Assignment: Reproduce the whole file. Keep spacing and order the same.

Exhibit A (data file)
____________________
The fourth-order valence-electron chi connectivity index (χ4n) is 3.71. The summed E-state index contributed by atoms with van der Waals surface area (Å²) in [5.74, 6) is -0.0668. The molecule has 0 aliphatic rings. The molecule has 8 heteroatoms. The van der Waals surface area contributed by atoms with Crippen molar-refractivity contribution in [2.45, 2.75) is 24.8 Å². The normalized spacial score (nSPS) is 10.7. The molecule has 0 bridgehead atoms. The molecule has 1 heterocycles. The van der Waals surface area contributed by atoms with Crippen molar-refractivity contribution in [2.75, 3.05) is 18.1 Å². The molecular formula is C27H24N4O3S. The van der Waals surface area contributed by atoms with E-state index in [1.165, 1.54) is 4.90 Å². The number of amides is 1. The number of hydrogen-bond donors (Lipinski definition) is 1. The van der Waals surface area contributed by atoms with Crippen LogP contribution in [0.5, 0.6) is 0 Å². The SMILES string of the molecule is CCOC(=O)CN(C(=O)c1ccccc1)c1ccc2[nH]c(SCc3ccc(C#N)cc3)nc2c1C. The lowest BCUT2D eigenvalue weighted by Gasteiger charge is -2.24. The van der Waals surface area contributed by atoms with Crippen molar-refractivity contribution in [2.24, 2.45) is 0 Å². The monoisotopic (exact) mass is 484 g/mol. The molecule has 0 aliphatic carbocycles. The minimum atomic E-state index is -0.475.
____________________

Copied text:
The fourth-order valence-electron chi connectivity index (χ4n) is 3.71. The summed E-state index contributed by atoms with van der Waals surface area (Å²) in [5.74, 6) is -0.0668. The molecule has 0 aliphatic rings. The molecule has 8 heteroatoms. The van der Waals surface area contributed by atoms with Crippen molar-refractivity contribution in [2.45, 2.75) is 24.8 Å². The normalized spacial score (nSPS) is 10.7. The molecule has 0 bridgehead atoms. The molecule has 1 heterocycles. The van der Waals surface area contributed by atoms with Crippen molar-refractivity contribution in [2.75, 3.05) is 18.1 Å². The molecular formula is C27H24N4O3S. The van der Waals surface area contributed by atoms with E-state index in [1.165, 1.54) is 4.90 Å². The number of amides is 1. The number of hydrogen-bond donors (Lipinski definition) is 1. The van der Waals surface area contributed by atoms with Crippen LogP contribution in [0.5, 0.6) is 0 Å². The SMILES string of the molecule is CCOC(=O)CN(C(=O)c1ccccc1)c1ccc2[nH]c(SCc3ccc(C#N)cc3)nc2c1C. The lowest BCUT2D eigenvalue weighted by Gasteiger charge is -2.24. The van der Waals surface area contributed by atoms with Crippen molar-refractivity contribution in [2.24, 2.45) is 0 Å². The monoisotopic (exact) mass is 484 g/mol. The molecule has 0 aliphatic carbocycles. The minimum atomic E-state index is -0.475.